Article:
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Convalescent

Dorothy Parker 1893 (Long Branch) – 1967 (New York City)

How shall I wail, that wasn't meant for weeping?
Love has run and left me, oh, what then?
Dream, then, I must, who never can be sleeping;
What if I should meet Love, once again?

What if I met him, walking on the highway?
Let him see how lightly I should care.
He'd travel his way, I would follow my way;
Hum a little song, and pass him there.

What if at night, beneath a sky of ashes,
He should seek my doorstep, pale with need?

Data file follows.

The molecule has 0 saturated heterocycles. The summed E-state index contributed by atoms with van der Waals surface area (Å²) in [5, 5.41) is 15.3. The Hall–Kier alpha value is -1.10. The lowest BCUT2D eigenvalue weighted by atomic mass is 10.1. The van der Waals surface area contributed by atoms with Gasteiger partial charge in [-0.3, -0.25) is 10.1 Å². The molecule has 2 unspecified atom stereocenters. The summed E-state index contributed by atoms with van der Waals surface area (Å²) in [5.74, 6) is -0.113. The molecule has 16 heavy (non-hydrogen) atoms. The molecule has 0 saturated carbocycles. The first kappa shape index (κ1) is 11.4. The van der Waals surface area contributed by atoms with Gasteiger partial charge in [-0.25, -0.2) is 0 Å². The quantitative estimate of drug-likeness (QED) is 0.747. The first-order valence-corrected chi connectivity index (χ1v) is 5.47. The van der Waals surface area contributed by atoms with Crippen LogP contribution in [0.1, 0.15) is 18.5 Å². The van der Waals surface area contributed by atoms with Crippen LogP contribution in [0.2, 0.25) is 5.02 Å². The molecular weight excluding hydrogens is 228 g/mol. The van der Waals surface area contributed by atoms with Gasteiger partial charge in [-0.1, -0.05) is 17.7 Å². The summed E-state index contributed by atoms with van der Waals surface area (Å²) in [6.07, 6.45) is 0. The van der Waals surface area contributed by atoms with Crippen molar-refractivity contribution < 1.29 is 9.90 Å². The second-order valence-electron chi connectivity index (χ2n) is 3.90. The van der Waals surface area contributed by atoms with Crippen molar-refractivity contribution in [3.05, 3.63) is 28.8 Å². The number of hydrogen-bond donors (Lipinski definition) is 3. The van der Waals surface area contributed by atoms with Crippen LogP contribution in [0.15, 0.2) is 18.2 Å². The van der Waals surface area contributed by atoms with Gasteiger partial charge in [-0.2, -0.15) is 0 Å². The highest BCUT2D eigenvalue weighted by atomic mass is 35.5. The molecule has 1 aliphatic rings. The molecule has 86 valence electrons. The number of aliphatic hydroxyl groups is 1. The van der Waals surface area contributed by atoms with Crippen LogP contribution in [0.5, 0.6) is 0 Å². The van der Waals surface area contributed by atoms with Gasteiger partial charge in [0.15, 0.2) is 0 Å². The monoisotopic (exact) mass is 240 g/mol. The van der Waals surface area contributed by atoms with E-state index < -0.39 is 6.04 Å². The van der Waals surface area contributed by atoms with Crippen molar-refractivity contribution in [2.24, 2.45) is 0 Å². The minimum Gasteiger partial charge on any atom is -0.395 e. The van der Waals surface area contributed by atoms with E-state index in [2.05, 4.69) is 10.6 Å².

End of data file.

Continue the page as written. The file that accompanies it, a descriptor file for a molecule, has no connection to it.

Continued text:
There could he lie, and dry would be my lashes;
Let him stop his noise, and let me read.

Oh, but I'm gay, that's better off without him;
Would he'd come and see me, laughing here.
Lord! Don't I know I'd have my arms about him,
Crying to him, "Oh, come in, my dear!"

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Submitted on May 13, 2011

44 sec read
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Dorothy Parker

Dorothy Parker was an American poet, short story writer, critic and satirist, best known for her wit, wisecracks, and eye for 20th-century urban foibles. more…

All Dorothy Parker poems | Dorothy Parker Books

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